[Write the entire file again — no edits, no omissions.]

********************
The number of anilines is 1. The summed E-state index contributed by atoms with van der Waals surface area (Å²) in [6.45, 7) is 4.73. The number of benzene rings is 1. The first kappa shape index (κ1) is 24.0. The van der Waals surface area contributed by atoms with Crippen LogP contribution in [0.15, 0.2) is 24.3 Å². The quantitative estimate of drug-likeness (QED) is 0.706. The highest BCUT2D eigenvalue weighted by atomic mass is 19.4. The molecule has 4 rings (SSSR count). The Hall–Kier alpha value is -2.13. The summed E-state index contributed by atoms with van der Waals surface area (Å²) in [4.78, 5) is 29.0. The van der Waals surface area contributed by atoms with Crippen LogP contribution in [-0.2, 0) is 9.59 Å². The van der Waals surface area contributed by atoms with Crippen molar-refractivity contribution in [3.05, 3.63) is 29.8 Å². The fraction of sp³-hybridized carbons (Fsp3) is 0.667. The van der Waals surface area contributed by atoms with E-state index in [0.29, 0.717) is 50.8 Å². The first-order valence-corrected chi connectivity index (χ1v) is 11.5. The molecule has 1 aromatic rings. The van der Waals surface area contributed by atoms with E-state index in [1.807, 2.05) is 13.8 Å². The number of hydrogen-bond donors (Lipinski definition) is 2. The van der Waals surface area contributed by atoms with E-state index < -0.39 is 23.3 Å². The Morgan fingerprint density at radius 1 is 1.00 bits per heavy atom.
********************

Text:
The number of anilines is 1. The summed E-state index contributed by atoms with van der Waals surface area (Å²) in [6.45, 7) is 4.73. The number of benzene rings is 1. The first kappa shape index (κ1) is 24.0. The van der Waals surface area contributed by atoms with Crippen LogP contribution in [0.15, 0.2) is 24.3 Å². The quantitative estimate of drug-likeness (QED) is 0.706. The highest BCUT2D eigenvalue weighted by atomic mass is 19.4. The molecule has 4 rings (SSSR count). The Hall–Kier alpha value is -2.13. The summed E-state index contributed by atoms with van der Waals surface area (Å²) in [4.78, 5) is 29.0. The van der Waals surface area contributed by atoms with Crippen LogP contribution in [-0.2, 0) is 9.59 Å². The van der Waals surface area contributed by atoms with Crippen molar-refractivity contribution in [3.05, 3.63) is 29.8 Å². The fraction of sp³-hybridized carbons (Fsp3) is 0.667. The van der Waals surface area contributed by atoms with E-state index in [0.29, 0.717) is 50.8 Å². The first-order valence-corrected chi connectivity index (χ1v) is 11.5. The molecule has 1 aromatic rings. The van der Waals surface area contributed by atoms with E-state index in [1.807, 2.05) is 13.8 Å². The number of hydrogen-bond donors (Lipinski definition) is 2. The van der Waals surface area contributed by atoms with E-state index < -0.39 is 23.3 Å². The Morgan fingerprint density at radius 1 is 1.00 bits per heavy atom.